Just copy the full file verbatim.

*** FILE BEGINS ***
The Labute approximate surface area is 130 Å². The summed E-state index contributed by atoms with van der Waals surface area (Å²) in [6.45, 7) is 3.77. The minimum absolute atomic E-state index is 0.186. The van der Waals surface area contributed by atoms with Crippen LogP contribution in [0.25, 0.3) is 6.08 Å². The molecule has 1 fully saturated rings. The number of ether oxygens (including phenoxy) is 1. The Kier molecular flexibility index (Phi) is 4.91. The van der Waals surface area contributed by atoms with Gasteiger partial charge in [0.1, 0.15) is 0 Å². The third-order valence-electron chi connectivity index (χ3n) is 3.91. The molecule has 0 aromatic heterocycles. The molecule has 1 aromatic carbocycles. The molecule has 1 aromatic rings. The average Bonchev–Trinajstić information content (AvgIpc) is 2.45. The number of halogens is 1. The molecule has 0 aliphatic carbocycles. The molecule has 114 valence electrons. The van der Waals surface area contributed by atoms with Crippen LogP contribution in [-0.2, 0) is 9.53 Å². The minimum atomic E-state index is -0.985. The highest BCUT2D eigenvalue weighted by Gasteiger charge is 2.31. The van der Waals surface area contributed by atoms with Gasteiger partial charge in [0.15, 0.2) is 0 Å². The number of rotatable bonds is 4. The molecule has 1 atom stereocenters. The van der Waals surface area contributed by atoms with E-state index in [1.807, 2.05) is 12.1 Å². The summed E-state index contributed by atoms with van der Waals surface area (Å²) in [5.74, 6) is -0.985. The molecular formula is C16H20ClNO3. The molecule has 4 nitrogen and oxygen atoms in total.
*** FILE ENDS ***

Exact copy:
The Labute approximate surface area is 130 Å². The summed E-state index contributed by atoms with van der Waals surface area (Å²) in [6.45, 7) is 3.77. The minimum absolute atomic E-state index is 0.186. The van der Waals surface area contributed by atoms with Crippen LogP contribution in [0.25, 0.3) is 6.08 Å². The molecule has 1 fully saturated rings. The number of ether oxygens (including phenoxy) is 1. The Kier molecular flexibility index (Phi) is 4.91. The van der Waals surface area contributed by atoms with Gasteiger partial charge in [0.1, 0.15) is 0 Å². The third-order valence-electron chi connectivity index (χ3n) is 3.91. The molecule has 0 aromatic heterocycles. The molecule has 1 aromatic carbocycles. The molecule has 1 aromatic rings. The average Bonchev–Trinajstić information content (AvgIpc) is 2.45. The number of halogens is 1. The molecule has 0 aliphatic carbocycles. The molecule has 114 valence electrons. The van der Waals surface area contributed by atoms with Crippen LogP contribution in [-0.2, 0) is 9.53 Å². The minimum atomic E-state index is -0.985. The highest BCUT2D eigenvalue weighted by Gasteiger charge is 2.31. The van der Waals surface area contributed by atoms with Gasteiger partial charge in [0.15, 0.2) is 0 Å². The number of rotatable bonds is 4. The molecule has 1 atom stereocenters. The van der Waals surface area contributed by atoms with E-state index in [1.807, 2.05) is 12.1 Å². The summed E-state index contributed by atoms with van der Waals surface area (Å²) in [5.74, 6) is -0.985. The molecular formula is C16H20ClNO3. The molecule has 4 nitrogen and oxygen atoms in total.